Youth unemployment: Cyclical or Structural


It is easy to assume that Youth Unemployment is merely another sign of recession Britain, yet our recent research project in partnership with The Work Foundation suggests otherwise.  Youth Unemployment was on the rise long before the recession hit and although our post 2007 world has done nothing to alleviate the issue it is not the only factor.  In some parts of the UK 1 in 3 young people are not in employment yet are we worried?  Youth Unemployment is cyclical and although the recession has had a detrimental effect it is not the only cause.  To ensure young people land safely in the labour market, we need to fix both the cyclical and the structural and if we don’t, economic recovery will not be enough to get our young people into work.

The costs are too high to ignore.  The current cohort of young people not in education training or employment will cost the UK economy £35 billion in lost economic opportunities and cost the taxpayer £13 billion over their lifetimes. (Audit commission 2010)  Wage scarring is also likely; Young people who are unemployed for a long time will earn less throughout their whole lives. They will be less employable. They won’t have the skills that business needs and they are more likely to have long-term health problems. The costs are economic, societal and individual – what a waste.

Last year the Private Equity Foundation developed a “Manifesto for action”, a ten point plan for improving the way we as a nation tackle the NEET issue.  It looks at strategic enablers and more pragmatic approaches for getting young people into work.  It highlighted that some of the barriers to work can be as straightforward and solvable as transport being too expensive for some to seek or start work or as culturally significant as a lack of motivation. We heard some stark statements from young people on what they believe the problems to be: services are often termed “irrelevant”, or “confusing and difficult to navigate”, formal, classroom training “lacks relevance” for some in this group and depressingly others commented that there are no second chances. “If at first you don’t succeed, you don’t succeed”.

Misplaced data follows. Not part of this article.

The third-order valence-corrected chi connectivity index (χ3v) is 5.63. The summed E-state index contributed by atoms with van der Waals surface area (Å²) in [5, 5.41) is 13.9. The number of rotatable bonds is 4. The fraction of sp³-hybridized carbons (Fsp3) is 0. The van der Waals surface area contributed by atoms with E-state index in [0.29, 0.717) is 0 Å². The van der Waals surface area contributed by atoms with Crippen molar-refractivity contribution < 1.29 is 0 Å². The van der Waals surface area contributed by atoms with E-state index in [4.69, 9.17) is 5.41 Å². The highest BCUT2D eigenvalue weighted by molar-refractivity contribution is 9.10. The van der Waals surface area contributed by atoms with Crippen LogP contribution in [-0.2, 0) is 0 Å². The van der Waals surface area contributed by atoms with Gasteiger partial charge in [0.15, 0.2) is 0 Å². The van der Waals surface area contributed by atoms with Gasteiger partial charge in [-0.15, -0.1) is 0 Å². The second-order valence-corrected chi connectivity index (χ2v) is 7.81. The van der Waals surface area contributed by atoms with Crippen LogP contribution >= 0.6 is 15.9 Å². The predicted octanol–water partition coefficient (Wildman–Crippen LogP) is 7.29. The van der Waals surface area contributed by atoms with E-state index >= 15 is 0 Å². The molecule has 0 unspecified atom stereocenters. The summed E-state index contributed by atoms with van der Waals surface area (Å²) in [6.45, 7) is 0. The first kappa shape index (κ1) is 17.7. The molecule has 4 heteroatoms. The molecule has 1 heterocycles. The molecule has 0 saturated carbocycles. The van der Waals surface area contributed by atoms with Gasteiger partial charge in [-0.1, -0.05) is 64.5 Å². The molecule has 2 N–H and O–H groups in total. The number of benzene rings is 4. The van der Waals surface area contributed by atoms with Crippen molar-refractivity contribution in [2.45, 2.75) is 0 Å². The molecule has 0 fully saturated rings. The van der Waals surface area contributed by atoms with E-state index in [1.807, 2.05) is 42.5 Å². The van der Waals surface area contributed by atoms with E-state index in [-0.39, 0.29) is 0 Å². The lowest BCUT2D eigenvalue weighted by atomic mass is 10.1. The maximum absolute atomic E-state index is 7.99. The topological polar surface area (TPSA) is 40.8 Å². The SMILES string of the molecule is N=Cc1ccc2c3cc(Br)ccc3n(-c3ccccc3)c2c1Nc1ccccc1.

We are keen to hear more from employers.  Why do they struggle to recruit young people, what are the barriers?  We often ask whether our young people are ready for work, but how ready is the world of work for our young people?

Another crucial element in understanding the barriers our young people are facing is that of local labour market supply and demand.  The UK is not one labour market, but rather is many localised labour markets, each with differing needs and requiring different skills.  Are we giving the local labour market an adequate voice in the preparation and skilling of our young people?  Are we training young people for jobs that simply do not exist or not training them for opportunities which are in demand?  Do young people having realistic expectations of the labour market; I’d ask is there also a need for employers to be realistic about their role in training and skilling young people?

We are working in in partnership with The Work Foundation on a two year research programme which will take a deeper look at some of these issues. Throughout the programme we will be looking at both short and long term ways to help young people become productive members of the labour market and putting forward policy recommendations for fixing both the cyclical and structural relationship our young people have with it – you can view the research papers here  and would love to hear your comments.

Rhian Johns

Private Equity Foundation